Speaker directs the Finance Minister to brief Parliament.

Speaker - Rapid News Gh

The Speaker of Parliament, Alban Sumana Kingsford Bagbin, has directed the Business Committee of Parliament to schedule an appearance before the House by Finance Minister Ken Ofori-Atta to brief members on the status of the domestic debt exchange program (DDEP).

Mr Speaker said both sides of the House had agreed that the Finance Minister be scheduled to come and brief the House on the policy statement and some details of the debt arrangement since Parliament was ever prepared to assist the government to get out of that “quagmire”.

“This is a very urgent matter, especially when it comes to the elderly; if pensioners are picketing at the Finance Ministry, we need to do this as soon as possible,” the Speaker said.

The speaker of Parliament Mr Bagbin

Concerns of MPs

Mr Speaker Bagbin told MPs at the start of the Third Session of the Eighth Parliament yesterday: “The Business Committee, kindly and urgently schedule the Finance Minister to appear before the House to give us a brief on the state of affairs.”

Mr Speaker issued the directive after some Minority MPs expressed concern following the presentation of the week’s business statement by the Vice-Chairman of the Business Committee, Alexander Afenyo-Markin.

First, the National Democratic Congress MP for North Tongu, Samuel Okudzeto Ablakwa, told the House that despite widespread public interest in the government’s ongoing DDEP, it was never included in the business statement.

He recalled how, during the recess, the leadership of Parliament received a petition from the Association of Individual Bondholders, as well as bondholder picketing at the Ministry of Finance.
These developments, he said, had caused widespread concern among Ghanaians, who were concerned about their life savings and investments.

There was no briefing.

Mr Ablakwa stated that, despite the fact that the House had not been briefed or debated the program, the Ministry of Finance was proceeding with its implementation as a condition of the IMF program.

The North Tongu MP also drew the attention of the House to how, while presenting the 2023 budget, the Finance Minister assured MPs that the details of the DDEP would be made public soon, and that the investor community had been consulted.

“Mr Speaker, this engagement has not occurred; MPs have not been engaged, and individual bondholders have not been engaged.

“Indeed, the President had assured Ghanaians a few days before the announcement that bondholders would be exempted, but now all those who were told they would be exempted have been included,” he said.

“The Finance Minister must come and brief us so that we can debate and agree on the nature of this DDEP and its full implications for the economy and citizens,” he added.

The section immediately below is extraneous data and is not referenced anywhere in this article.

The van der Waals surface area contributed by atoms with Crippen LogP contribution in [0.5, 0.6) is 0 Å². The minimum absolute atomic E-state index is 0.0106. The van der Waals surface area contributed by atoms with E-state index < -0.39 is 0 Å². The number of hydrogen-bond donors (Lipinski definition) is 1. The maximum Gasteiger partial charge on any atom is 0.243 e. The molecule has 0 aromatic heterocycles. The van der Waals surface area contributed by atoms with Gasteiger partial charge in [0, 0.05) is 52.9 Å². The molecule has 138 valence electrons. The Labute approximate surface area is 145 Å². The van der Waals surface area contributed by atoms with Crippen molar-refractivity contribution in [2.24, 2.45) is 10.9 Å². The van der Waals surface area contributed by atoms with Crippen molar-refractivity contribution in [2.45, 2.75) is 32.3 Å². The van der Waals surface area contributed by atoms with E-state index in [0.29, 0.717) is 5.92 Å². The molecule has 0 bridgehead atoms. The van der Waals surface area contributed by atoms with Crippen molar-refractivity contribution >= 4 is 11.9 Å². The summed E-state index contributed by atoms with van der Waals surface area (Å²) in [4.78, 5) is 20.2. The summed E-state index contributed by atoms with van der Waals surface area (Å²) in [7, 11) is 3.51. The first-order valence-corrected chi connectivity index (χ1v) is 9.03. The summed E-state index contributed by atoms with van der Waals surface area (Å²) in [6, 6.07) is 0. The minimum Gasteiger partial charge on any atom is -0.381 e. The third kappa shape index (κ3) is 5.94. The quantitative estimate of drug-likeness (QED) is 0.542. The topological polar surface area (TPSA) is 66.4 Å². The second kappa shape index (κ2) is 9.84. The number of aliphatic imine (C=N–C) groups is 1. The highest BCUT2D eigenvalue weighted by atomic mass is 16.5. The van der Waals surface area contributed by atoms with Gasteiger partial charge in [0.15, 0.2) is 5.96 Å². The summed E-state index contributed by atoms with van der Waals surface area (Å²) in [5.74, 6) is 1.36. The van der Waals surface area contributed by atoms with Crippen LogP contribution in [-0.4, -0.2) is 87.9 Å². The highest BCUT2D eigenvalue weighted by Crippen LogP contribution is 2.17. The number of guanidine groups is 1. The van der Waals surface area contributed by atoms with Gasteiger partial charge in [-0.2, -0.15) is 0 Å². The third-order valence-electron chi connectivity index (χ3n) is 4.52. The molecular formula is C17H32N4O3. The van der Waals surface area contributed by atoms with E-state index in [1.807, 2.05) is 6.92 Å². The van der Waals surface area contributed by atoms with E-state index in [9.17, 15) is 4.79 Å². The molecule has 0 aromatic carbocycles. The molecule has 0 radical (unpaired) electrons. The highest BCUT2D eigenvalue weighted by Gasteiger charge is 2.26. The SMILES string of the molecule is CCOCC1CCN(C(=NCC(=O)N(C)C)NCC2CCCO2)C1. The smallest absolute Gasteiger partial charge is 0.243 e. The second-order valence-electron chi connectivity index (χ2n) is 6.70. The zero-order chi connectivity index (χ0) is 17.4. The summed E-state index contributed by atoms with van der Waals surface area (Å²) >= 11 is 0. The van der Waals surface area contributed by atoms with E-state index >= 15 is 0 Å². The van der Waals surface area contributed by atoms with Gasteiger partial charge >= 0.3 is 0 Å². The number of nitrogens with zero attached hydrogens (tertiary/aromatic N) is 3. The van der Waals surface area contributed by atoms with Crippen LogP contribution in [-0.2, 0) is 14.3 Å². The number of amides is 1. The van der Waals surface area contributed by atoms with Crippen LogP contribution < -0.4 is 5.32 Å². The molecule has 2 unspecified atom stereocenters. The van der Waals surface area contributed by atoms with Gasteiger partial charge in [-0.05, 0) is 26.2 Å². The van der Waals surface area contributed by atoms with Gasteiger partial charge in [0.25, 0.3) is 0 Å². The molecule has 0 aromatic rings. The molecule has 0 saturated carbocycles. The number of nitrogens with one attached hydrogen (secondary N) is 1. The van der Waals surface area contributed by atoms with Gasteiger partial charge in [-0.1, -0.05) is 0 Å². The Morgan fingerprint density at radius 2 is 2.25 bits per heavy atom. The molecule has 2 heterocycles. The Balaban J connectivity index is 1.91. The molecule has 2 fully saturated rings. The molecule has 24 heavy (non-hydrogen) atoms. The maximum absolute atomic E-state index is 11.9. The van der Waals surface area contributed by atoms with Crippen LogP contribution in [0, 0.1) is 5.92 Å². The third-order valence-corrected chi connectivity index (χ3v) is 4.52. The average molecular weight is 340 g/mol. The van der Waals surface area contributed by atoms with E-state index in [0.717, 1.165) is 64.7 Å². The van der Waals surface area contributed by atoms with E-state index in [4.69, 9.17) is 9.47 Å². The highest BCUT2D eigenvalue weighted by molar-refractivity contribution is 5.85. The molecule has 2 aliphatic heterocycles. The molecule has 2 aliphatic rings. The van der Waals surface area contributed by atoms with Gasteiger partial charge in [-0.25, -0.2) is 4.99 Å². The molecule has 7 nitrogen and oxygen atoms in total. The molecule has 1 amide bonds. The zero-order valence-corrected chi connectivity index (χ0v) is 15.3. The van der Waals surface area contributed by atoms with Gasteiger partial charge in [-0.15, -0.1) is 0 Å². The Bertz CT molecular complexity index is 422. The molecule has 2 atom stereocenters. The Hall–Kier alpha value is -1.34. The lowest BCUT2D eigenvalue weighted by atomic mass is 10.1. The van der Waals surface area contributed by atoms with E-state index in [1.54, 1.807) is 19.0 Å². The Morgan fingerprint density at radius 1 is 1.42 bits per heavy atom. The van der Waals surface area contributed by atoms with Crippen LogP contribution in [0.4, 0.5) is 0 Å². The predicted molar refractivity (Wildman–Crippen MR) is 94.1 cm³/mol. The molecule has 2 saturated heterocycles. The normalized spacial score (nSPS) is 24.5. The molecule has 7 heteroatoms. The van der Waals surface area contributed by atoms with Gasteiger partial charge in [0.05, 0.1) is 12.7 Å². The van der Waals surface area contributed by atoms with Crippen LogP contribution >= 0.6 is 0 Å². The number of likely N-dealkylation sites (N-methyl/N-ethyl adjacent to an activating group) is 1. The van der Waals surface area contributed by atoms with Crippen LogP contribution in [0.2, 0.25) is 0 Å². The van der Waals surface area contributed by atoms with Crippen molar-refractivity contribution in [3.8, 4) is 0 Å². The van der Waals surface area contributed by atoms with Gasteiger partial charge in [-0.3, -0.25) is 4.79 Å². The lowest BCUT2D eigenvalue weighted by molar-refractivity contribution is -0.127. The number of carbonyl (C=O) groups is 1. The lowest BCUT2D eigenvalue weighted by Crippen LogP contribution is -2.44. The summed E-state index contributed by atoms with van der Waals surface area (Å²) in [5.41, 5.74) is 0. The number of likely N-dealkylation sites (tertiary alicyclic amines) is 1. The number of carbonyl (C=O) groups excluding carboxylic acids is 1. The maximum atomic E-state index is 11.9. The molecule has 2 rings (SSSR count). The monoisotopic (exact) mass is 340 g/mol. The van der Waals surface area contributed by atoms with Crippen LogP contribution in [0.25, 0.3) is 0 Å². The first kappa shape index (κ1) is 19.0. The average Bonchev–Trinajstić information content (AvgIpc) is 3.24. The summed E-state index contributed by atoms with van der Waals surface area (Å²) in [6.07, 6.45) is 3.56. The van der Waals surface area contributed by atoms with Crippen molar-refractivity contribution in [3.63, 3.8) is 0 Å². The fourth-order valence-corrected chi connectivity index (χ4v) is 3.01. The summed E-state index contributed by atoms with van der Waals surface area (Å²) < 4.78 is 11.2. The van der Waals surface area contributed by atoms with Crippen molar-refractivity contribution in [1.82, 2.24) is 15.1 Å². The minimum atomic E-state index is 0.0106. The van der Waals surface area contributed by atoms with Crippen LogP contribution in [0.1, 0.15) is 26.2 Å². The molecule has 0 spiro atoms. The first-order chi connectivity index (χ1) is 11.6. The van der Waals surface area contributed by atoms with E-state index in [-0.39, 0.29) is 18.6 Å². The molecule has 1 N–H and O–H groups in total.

Unconstitutional act

The NDC MP for Bawku Central, Mahama Ayariga, expressed a similar concern, stating that the Finance Minister’s duty was not simply to engage the House.

He claimed that Article 181 (3) of the Constitution and sections 55 and 56 of the Public Financial Management Act, 2016 made it clear that the government was borrowing on the state’s behalf.

“As a result, the terms and conditions of the borrowing must ordinarily be laid before the House and approved by a House resolution.

“On the contrary, the Finance Minister has gone ahead and defined his own borrowing terms, negotiating with bondholders terms and conditions that have not been approved by the House, coercing and compelling banks and insurance institutions to accept terms and conditions that have not been approved by Parliament,” he said.

He went on to say that the Finance Minister’s actions were clearly illegal and unconstitutional, a clear breach of his responsibility as Finance Minister and an affront to the House.

“As a result, he must bring the terms here for our approval before offering them to individual bondholders and institutions for acceptance or rejection,” he said.

“We have contacted all bondholders.”

In response, Abena Osei-Asare, Deputy Minister of Finance, stated that the Finance Ministry “sounded and mentioned” in the 2023 budget that the government would implement a domestic debt exchange policy. Speaker

She stated that, based on the approved budget, Parliament granted the Finance Ministry the authority to spend compensation, borrow, and undertake capital expenditure and goods and services to a certain extent.

“For Honourable Ayariga to say that we are now going to borrow is false, because these are funds that were previously approved for us to use,” she said.

She went on to say that because of the situation the government was in, it publicly announced that it would be unable to discharge what it had initially agreed with its debtors.

“Mr Speaker, let me state unequivocally that pension funds are not a part of the exercise that we are currently engaged in. We were able to engage all of these bondholders, as well as banks and insurance companies.

“I know that last week, when we met with the House Business Committee, we said that once Parliament passed, we would come and brief the House on how far we had progressed and the steps we had taken to get to where we are,” she said.

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